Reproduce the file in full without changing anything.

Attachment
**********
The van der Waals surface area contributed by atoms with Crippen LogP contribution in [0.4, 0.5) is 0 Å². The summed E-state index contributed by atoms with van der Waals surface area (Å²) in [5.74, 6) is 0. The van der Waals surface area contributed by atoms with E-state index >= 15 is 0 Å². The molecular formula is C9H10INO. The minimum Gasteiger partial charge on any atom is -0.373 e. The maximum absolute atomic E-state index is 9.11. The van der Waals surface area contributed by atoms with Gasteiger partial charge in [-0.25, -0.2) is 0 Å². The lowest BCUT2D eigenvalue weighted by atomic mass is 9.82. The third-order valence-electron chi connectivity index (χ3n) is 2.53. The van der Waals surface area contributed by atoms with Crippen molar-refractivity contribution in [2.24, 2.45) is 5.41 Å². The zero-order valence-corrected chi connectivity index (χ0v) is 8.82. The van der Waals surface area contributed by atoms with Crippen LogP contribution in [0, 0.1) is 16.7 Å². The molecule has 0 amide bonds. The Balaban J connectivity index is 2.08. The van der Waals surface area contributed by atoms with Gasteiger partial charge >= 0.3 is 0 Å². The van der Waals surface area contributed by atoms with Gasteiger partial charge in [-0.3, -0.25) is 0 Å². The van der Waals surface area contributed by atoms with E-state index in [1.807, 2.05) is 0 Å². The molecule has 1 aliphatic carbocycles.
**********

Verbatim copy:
The van der Waals surface area contributed by atoms with Crippen LogP contribution in [0.4, 0.5) is 0 Å². The summed E-state index contributed by atoms with van der Waals surface area (Å²) in [5.74, 6) is 0. The van der Waals surface area contributed by atoms with E-state index >= 15 is 0 Å². The molecular formula is C9H10INO. The minimum Gasteiger partial charge on any atom is -0.373 e. The maximum absolute atomic E-state index is 9.11. The van der Waals surface area contributed by atoms with Gasteiger partial charge in [-0.25, -0.2) is 0 Å². The lowest BCUT2D eigenvalue weighted by atomic mass is 9.82. The third-order valence-electron chi connectivity index (χ3n) is 2.53. The van der Waals surface area contributed by atoms with Crippen molar-refractivity contribution in [2.24, 2.45) is 5.41 Å². The zero-order valence-corrected chi connectivity index (χ0v) is 8.82. The van der Waals surface area contributed by atoms with Crippen LogP contribution in [0, 0.1) is 16.7 Å². The molecule has 0 amide bonds. The Balaban J connectivity index is 2.08. The van der Waals surface area contributed by atoms with Gasteiger partial charge >= 0.3 is 0 Å². The van der Waals surface area contributed by atoms with Gasteiger partial charge in [-0.3, -0.25) is 0 Å². The van der Waals surface area contributed by atoms with E-state index in [1.807, 2.05) is 0 Å². The molecule has 1 aliphatic carbocycles.